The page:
Reviewer: Rich (Webmaster)
on: Entire film
MVM have been releasing some really great
stuff of late – Tenchi Muyo, Serial Experiments Lain, Ninja
Scroll TV and Fruits Basket to name a few – so it was a surprise and
a shame that they have blotted their copybook with this ‘90’s demon anime
The back plot is surprisingly well explained – at the dawn of time mother nature
created a demon in order to provide trials to make the fledgling human race
adapt and grow, unfortunately it became too powerful and she was forced to
create a guardian to defend humanity. The story begins in the future where
a worker for a research company transforms into a hideous monster which badly
wounds his fiancée. Now driven by a desire to give her former lover the
release of death she searches the city for the monster he became, and soon she
has enlisted the help of a mysterious man who lives in the ruins that were once
downtown Shinjuku. As is always the thing with stories like this there is
of course a shady organisation which appears to be manipulating things for some
unknown purpose, strong supernatural elements and plenty of mysteries to be
Sounds a lot to fit into 40-odd minutes doesn’t it? And that is this
film’s problem. It has some good ideas and some intriguing plot
possibilities that could have made a relatively strong and interesting series,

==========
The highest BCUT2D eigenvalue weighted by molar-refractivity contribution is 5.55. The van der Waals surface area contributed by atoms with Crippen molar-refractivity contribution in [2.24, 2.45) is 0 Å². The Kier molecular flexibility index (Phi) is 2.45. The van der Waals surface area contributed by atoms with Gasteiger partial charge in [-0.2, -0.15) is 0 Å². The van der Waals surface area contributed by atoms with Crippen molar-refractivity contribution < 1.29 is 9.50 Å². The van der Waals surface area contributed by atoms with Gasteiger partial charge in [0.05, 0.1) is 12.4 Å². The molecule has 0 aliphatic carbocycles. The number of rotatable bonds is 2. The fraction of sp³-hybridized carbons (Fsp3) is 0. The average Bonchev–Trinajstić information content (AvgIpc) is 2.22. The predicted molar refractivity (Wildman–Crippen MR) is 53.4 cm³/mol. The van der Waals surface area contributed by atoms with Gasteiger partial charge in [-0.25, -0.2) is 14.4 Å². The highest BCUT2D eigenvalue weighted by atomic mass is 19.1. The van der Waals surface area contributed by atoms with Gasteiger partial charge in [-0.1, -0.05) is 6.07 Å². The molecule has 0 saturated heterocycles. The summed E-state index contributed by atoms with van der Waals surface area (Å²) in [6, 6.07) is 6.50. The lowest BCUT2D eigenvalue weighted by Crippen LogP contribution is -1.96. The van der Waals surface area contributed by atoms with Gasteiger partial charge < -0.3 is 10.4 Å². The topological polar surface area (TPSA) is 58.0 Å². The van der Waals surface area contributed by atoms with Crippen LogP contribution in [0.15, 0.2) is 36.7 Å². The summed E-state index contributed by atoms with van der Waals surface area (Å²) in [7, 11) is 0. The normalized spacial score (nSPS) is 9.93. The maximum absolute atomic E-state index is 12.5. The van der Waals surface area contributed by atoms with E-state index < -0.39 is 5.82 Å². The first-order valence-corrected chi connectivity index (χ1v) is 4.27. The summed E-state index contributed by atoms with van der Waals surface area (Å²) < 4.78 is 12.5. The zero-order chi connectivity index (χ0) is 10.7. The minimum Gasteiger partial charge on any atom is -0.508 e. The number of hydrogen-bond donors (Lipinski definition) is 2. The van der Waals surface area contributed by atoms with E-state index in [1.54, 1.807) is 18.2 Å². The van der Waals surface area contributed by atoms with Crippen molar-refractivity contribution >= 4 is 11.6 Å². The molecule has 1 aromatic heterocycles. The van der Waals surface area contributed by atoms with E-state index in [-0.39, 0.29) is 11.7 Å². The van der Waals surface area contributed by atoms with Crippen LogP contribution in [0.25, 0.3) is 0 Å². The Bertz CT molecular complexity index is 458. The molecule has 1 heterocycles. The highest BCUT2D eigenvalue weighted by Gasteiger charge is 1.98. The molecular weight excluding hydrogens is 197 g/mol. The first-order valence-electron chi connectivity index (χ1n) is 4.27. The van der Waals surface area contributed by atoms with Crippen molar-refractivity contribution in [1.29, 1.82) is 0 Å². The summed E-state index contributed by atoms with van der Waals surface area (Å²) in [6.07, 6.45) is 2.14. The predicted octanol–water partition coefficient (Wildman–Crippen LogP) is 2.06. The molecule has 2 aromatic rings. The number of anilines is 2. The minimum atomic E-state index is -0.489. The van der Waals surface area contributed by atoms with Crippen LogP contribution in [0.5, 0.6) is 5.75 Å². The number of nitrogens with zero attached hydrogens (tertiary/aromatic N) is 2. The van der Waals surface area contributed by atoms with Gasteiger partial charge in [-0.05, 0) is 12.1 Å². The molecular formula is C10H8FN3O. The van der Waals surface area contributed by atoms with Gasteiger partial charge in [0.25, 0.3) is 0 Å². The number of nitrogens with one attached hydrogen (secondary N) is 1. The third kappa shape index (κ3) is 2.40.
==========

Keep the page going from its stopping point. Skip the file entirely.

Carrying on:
but in the time frame allowed by the short film format everything seems far too
Characters appear and disappear within the space of a few minutes, often with no
explanation as to who they are, what they are doing and why; all dramatic
tension is omitted in favour of some all too brief action scenes; and important
chunks of plot are sacrificed as the story thunders towards the inevitable and
unbelievably anti-climactic final showdown.
There are some points to praise this on – considering its short run time it
manages to get across a lot of story and some of the music is pretty good.
It is also not as pointlessly gory as many of the anime titles it resembles –
preferring to keep most of the messy deaths off screen – and does try to create
some emotional involvement with the characters. Another plus point is that
the DVD itself has a great extra which shows the superb cover art being created,
which is certainly interesting, if a little galling for envious (cos I’m crap)
artistic wannabes like myself.
Sadly though Twilight of the Dark Master just ends up coming across as a
decent premise wasted by a lack of time to develop any of the characters and a
(albeit highly amusing) crap ending. You won’t hate watching this, and if
you are a fan of the likes of Urotsukidoji or Monster City you
will probably enjoy it more than I did, but considering it’s not a budget
release you could do a lot better for your money.
Best Bit: The truly hilarious
‘oh, we’ve ran out of time, better wrap this up quick then’ final show down.
Worst bit: The Guardian’s mean and moody moping in Shinjuku.